And women with a higher number of sexual partners are more likely to report a limiting, long-term condition, experts from the UK, Austria, Turkey, Canada and Italy found.
The researchers analysed data from the English Longitudinal Study of Ageing (ELSA) involving adults aged 50 and over in England.
Some 5,722 participants reported how many sexual partners they had had and rated their health and any long-term condition on a questionnaire in 2012/13.
Those who had more sexual partners were younger, more likely to smoke, drink frequently, and do more vigorous physical activity each week, the researchers said.
The average age of participants was 64, and almost three-quarters were married.
Some 22% of men and and just under 8% of women reported 10 or more sexual partners.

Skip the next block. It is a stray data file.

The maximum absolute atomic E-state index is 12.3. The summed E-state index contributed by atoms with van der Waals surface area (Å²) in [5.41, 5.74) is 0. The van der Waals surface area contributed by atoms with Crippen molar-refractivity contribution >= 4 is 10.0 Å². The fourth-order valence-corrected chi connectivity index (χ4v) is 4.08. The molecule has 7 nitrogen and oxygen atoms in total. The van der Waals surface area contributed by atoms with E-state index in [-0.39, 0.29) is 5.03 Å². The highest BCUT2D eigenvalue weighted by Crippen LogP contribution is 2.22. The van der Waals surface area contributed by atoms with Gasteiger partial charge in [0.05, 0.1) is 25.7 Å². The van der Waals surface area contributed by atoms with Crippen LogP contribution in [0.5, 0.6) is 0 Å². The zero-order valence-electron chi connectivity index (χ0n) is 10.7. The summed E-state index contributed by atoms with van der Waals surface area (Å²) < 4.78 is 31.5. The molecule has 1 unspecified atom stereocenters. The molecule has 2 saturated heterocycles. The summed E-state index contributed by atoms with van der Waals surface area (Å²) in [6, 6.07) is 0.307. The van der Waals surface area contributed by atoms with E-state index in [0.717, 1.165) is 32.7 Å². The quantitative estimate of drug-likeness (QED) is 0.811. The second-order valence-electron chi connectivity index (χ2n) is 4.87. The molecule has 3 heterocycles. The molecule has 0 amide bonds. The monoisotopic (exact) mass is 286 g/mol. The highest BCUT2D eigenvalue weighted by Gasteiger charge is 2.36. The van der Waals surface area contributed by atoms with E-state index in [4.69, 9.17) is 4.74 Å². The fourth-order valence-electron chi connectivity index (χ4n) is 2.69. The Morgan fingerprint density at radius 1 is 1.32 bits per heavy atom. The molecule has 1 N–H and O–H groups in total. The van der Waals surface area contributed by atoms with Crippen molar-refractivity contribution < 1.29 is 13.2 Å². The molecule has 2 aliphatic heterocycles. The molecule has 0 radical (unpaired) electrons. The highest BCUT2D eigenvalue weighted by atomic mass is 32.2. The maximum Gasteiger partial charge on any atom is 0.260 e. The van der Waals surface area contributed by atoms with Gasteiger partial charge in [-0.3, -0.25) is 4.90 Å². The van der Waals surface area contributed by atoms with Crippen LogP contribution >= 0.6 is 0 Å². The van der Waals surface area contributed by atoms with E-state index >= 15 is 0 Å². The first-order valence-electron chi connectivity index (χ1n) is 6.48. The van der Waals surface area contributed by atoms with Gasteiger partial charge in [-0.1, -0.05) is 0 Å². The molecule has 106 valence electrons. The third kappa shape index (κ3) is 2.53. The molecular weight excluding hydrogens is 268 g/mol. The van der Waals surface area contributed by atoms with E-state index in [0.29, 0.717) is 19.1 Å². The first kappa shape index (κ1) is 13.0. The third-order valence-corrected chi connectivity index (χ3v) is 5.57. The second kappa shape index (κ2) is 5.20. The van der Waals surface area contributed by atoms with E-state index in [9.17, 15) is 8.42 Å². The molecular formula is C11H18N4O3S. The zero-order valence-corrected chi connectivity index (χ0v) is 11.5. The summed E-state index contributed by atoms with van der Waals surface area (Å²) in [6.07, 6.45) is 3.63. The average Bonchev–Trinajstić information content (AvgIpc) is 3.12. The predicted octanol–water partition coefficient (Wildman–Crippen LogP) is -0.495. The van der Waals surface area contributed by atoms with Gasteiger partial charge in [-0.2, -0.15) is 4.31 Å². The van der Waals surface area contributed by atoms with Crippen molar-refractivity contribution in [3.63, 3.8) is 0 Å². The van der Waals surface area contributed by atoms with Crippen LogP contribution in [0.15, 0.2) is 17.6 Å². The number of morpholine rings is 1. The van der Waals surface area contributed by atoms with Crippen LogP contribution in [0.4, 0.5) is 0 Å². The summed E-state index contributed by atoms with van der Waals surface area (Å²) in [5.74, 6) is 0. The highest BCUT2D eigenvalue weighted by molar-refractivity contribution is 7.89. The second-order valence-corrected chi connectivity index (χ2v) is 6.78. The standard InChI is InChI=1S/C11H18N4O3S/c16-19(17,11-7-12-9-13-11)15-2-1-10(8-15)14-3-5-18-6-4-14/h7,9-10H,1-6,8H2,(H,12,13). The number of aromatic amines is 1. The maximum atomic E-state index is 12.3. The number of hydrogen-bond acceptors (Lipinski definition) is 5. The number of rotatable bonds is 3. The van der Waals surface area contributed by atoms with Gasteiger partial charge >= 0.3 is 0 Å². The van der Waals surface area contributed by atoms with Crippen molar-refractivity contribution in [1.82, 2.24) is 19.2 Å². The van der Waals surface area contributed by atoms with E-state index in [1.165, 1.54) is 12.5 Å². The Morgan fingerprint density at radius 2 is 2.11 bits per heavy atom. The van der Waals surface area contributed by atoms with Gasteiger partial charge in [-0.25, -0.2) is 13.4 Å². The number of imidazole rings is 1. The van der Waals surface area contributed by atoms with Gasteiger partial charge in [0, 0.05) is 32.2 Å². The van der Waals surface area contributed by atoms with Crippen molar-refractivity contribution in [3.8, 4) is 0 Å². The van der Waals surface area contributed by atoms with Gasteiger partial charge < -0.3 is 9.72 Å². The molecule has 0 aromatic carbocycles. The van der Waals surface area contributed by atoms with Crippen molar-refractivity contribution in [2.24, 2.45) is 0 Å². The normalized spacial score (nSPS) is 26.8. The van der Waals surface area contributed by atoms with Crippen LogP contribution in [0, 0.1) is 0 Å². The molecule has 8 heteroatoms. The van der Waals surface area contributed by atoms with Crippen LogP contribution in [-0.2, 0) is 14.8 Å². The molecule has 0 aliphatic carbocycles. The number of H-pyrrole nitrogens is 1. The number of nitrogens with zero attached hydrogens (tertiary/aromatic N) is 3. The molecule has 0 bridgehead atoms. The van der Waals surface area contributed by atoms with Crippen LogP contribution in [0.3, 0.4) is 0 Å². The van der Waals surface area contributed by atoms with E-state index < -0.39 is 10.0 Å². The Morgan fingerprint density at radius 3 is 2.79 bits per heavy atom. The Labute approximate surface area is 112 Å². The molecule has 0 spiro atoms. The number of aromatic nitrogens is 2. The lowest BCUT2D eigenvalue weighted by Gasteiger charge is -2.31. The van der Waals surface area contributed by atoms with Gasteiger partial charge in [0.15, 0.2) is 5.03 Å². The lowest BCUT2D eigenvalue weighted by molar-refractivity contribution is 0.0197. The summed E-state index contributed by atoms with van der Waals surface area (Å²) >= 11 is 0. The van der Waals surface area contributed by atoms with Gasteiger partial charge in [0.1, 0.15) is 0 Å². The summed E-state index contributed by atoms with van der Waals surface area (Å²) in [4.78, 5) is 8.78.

The researchers found a statistically significant association between the number of lifetime sexual partners and risk of a cancer diagnosis among men and women.
Compared with women who reported 0-1 sexual partners, those who said they had had 10 or more had 91% increased odds of being diagnosed with cancer.
Men who reported 2-4 lifetime sexual partners were 57% more likely to have been diagnosed with cancer than were those who reported 0-1.
And those who reported 10 or more, were 69% more likely to have been diagnosed with the disease.
The study, published in BMJ Sexual & Reproductive Health, also found that women who reported five to nine, or more than 10 lifetime sexual partners were 64% more likely to have a limiting chronic condition than those who said they had had 0-1.
The researchers did not find any association in men.
While the study does not establish cause, it mirrors previous findings linking sexually transmitted infections in the development of several cancers and hepatitis.
The small number of cancer diagnoses in the participants meant the researchers were not able to analyse the results broken down by cancer type